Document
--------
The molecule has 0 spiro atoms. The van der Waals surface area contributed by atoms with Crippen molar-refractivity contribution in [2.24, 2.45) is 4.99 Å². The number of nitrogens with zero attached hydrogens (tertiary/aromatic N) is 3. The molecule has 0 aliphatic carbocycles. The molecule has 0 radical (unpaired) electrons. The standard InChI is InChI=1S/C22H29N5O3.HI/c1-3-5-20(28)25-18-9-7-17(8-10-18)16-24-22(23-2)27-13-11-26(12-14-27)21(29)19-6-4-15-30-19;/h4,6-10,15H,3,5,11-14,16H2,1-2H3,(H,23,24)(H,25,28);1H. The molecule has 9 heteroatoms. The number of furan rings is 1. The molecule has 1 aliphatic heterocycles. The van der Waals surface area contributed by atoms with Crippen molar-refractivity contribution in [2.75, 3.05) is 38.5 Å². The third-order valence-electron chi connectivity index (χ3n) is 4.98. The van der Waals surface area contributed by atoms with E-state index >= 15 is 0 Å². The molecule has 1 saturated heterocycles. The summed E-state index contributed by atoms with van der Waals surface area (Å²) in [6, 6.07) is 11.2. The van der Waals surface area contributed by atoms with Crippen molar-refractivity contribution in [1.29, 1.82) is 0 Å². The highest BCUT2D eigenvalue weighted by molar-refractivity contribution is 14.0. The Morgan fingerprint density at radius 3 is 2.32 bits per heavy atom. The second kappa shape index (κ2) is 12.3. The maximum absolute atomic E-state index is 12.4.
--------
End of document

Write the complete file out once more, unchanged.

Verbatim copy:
The molecule has 0 spiro atoms. The van der Waals surface area contributed by atoms with Crippen molar-refractivity contribution in [2.24, 2.45) is 4.99 Å². The number of nitrogens with zero attached hydrogens (tertiary/aromatic N) is 3. The molecule has 0 aliphatic carbocycles. The molecule has 0 radical (unpaired) electrons. The standard InChI is InChI=1S/C22H29N5O3.HI/c1-3-5-20(28)25-18-9-7-17(8-10-18)16-24-22(23-2)27-13-11-26(12-14-27)21(29)19-6-4-15-30-19;/h4,6-10,15H,3,5,11-14,16H2,1-2H3,(H,23,24)(H,25,28);1H. The molecule has 9 heteroatoms. The number of furan rings is 1. The molecule has 1 aliphatic heterocycles. The van der Waals surface area contributed by atoms with Crippen molar-refractivity contribution in [2.75, 3.05) is 38.5 Å². The third-order valence-electron chi connectivity index (χ3n) is 4.98. The van der Waals surface area contributed by atoms with E-state index >= 15 is 0 Å². The molecule has 1 saturated heterocycles. The summed E-state index contributed by atoms with van der Waals surface area (Å²) in [6, 6.07) is 11.2. The van der Waals surface area contributed by atoms with Crippen molar-refractivity contribution in [1.29, 1.82) is 0 Å². The highest BCUT2D eigenvalue weighted by molar-refractivity contribution is 14.0. The Morgan fingerprint density at radius 3 is 2.32 bits per heavy atom. The second kappa shape index (κ2) is 12.3. The maximum absolute atomic E-state index is 12.4.